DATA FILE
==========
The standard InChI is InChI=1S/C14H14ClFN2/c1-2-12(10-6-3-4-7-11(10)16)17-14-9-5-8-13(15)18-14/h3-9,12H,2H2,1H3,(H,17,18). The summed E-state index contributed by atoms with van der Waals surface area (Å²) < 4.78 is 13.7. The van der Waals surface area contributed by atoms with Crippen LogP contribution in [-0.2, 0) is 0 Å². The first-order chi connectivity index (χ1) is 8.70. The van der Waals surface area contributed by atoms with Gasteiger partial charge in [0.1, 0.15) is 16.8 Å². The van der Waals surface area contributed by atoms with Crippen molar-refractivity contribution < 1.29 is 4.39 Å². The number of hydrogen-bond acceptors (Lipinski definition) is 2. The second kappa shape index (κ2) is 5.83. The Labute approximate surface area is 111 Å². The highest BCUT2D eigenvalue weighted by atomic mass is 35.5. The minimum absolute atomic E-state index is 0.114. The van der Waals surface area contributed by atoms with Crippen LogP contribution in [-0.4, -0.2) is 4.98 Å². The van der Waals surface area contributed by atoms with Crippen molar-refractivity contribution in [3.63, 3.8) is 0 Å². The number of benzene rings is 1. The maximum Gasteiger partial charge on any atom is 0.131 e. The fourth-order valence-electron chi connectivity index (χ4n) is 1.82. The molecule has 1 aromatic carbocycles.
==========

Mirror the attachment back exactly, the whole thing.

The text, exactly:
The standard InChI is InChI=1S/C14H14ClFN2/c1-2-12(10-6-3-4-7-11(10)16)17-14-9-5-8-13(15)18-14/h3-9,12H,2H2,1H3,(H,17,18). The summed E-state index contributed by atoms with van der Waals surface area (Å²) < 4.78 is 13.7. The van der Waals surface area contributed by atoms with Crippen LogP contribution in [-0.2, 0) is 0 Å². The first-order chi connectivity index (χ1) is 8.70. The van der Waals surface area contributed by atoms with Gasteiger partial charge in [0.1, 0.15) is 16.8 Å². The van der Waals surface area contributed by atoms with Crippen molar-refractivity contribution < 1.29 is 4.39 Å². The number of hydrogen-bond acceptors (Lipinski definition) is 2. The second kappa shape index (κ2) is 5.83. The Labute approximate surface area is 111 Å². The highest BCUT2D eigenvalue weighted by atomic mass is 35.5. The minimum absolute atomic E-state index is 0.114. The van der Waals surface area contributed by atoms with Crippen LogP contribution in [-0.4, -0.2) is 4.98 Å². The van der Waals surface area contributed by atoms with Crippen molar-refractivity contribution in [3.63, 3.8) is 0 Å². The number of benzene rings is 1. The maximum Gasteiger partial charge on any atom is 0.131 e. The fourth-order valence-electron chi connectivity index (χ4n) is 1.82. The molecule has 1 aromatic carbocycles.